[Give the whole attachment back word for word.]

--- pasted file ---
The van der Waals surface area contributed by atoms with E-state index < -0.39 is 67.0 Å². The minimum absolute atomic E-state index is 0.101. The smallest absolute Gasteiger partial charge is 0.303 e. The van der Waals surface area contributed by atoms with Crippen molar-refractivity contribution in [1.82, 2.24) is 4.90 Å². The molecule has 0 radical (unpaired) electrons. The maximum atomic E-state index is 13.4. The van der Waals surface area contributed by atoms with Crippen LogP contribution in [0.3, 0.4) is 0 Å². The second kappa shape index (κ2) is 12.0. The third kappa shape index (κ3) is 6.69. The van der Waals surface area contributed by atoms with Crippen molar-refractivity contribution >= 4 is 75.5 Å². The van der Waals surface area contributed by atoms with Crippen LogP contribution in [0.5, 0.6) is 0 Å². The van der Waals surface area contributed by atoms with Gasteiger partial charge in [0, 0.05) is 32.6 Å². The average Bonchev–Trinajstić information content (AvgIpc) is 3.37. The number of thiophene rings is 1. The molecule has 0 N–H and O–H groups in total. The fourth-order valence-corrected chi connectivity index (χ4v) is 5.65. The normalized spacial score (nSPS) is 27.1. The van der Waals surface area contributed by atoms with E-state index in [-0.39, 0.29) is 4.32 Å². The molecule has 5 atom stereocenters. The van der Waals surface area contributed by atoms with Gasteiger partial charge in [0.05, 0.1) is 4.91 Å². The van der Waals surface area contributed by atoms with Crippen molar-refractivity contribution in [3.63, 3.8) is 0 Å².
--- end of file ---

The van der Waals surface area contributed by atoms with E-state index < -0.39 is 67.0 Å². The minimum absolute atomic E-state index is 0.101. The smallest absolute Gasteiger partial charge is 0.303 e. The van der Waals surface area contributed by atoms with Crippen molar-refractivity contribution in [1.82, 2.24) is 4.90 Å². The molecule has 0 radical (unpaired) electrons. The maximum atomic E-state index is 13.4. The van der Waals surface area contributed by atoms with Crippen LogP contribution in [0.3, 0.4) is 0 Å². The second kappa shape index (κ2) is 12.0. The third kappa shape index (κ3) is 6.69. The van der Waals surface area contributed by atoms with Crippen molar-refractivity contribution >= 4 is 75.5 Å². The van der Waals surface area contributed by atoms with Crippen LogP contribution in [0.5, 0.6) is 0 Å². The van der Waals surface area contributed by atoms with Gasteiger partial charge in [0, 0.05) is 32.6 Å². The average Bonchev–Trinajstić information content (AvgIpc) is 3.37. The number of thiophene rings is 1. The molecule has 0 N–H and O–H groups in total. The fourth-order valence-corrected chi connectivity index (χ4v) is 5.65. The normalized spacial score (nSPS) is 27.1. The van der Waals surface area contributed by atoms with E-state index in [-0.39, 0.29) is 4.32 Å². The molecule has 5 atom stereocenters. The van der Waals surface area contributed by atoms with Gasteiger partial charge in [0.05, 0.1) is 4.91 Å². The van der Waals surface area contributed by atoms with Crippen molar-refractivity contribution in [3.63, 3.8) is 0 Å².